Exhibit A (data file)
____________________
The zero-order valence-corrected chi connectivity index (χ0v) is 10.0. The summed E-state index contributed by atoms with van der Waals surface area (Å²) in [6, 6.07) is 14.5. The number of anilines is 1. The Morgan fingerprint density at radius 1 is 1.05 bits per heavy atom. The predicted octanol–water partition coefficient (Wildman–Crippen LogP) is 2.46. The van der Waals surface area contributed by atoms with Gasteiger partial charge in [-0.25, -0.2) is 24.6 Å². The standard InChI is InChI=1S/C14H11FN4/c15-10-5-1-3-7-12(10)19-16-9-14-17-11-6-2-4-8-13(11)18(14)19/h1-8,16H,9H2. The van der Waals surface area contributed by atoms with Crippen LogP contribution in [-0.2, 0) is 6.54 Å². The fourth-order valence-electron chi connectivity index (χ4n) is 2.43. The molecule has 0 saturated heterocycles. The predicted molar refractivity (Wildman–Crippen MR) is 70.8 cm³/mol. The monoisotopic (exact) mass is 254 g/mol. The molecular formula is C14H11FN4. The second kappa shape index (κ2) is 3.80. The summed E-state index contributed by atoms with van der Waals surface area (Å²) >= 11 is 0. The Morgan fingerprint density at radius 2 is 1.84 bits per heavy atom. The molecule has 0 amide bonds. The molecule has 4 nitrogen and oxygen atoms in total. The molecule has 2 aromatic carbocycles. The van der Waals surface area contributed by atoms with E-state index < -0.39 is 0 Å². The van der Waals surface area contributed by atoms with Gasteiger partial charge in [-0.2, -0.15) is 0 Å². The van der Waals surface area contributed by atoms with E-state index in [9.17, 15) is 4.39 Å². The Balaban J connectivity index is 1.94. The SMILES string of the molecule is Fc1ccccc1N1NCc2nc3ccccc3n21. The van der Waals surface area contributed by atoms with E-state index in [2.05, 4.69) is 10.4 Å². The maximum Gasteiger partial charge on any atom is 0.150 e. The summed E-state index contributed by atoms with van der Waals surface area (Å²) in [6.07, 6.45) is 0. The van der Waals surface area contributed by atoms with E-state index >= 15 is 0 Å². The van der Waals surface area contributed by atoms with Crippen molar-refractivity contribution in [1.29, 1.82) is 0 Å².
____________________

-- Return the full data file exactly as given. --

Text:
The zero-order valence-corrected chi connectivity index (χ0v) is 10.0. The summed E-state index contributed by atoms with van der Waals surface area (Å²) in [6, 6.07) is 14.5. The number of anilines is 1. The Morgan fingerprint density at radius 1 is 1.05 bits per heavy atom. The predicted octanol–water partition coefficient (Wildman–Crippen LogP) is 2.46. The van der Waals surface area contributed by atoms with Gasteiger partial charge in [-0.25, -0.2) is 24.6 Å². The standard InChI is InChI=1S/C14H11FN4/c15-10-5-1-3-7-12(10)19-16-9-14-17-11-6-2-4-8-13(11)18(14)19/h1-8,16H,9H2. The van der Waals surface area contributed by atoms with Crippen LogP contribution in [-0.2, 0) is 6.54 Å². The fourth-order valence-electron chi connectivity index (χ4n) is 2.43. The molecule has 0 saturated heterocycles. The predicted molar refractivity (Wildman–Crippen MR) is 70.8 cm³/mol. The monoisotopic (exact) mass is 254 g/mol. The molecular formula is C14H11FN4. The second kappa shape index (κ2) is 3.80. The summed E-state index contributed by atoms with van der Waals surface area (Å²) >= 11 is 0. The Morgan fingerprint density at radius 2 is 1.84 bits per heavy atom. The molecule has 0 amide bonds. The molecule has 4 nitrogen and oxygen atoms in total. The molecule has 2 aromatic carbocycles. The van der Waals surface area contributed by atoms with E-state index < -0.39 is 0 Å². The van der Waals surface area contributed by atoms with Gasteiger partial charge in [-0.2, -0.15) is 0 Å². The van der Waals surface area contributed by atoms with E-state index in [9.17, 15) is 4.39 Å². The Balaban J connectivity index is 1.94. The SMILES string of the molecule is Fc1ccccc1N1NCc2nc3ccccc3n21. The van der Waals surface area contributed by atoms with E-state index in [2.05, 4.69) is 10.4 Å². The maximum Gasteiger partial charge on any atom is 0.150 e. The summed E-state index contributed by atoms with van der Waals surface area (Å²) in [6.07, 6.45) is 0. The van der Waals surface area contributed by atoms with E-state index >= 15 is 0 Å². The van der Waals surface area contributed by atoms with Crippen molar-refractivity contribution in [1.29, 1.82) is 0 Å².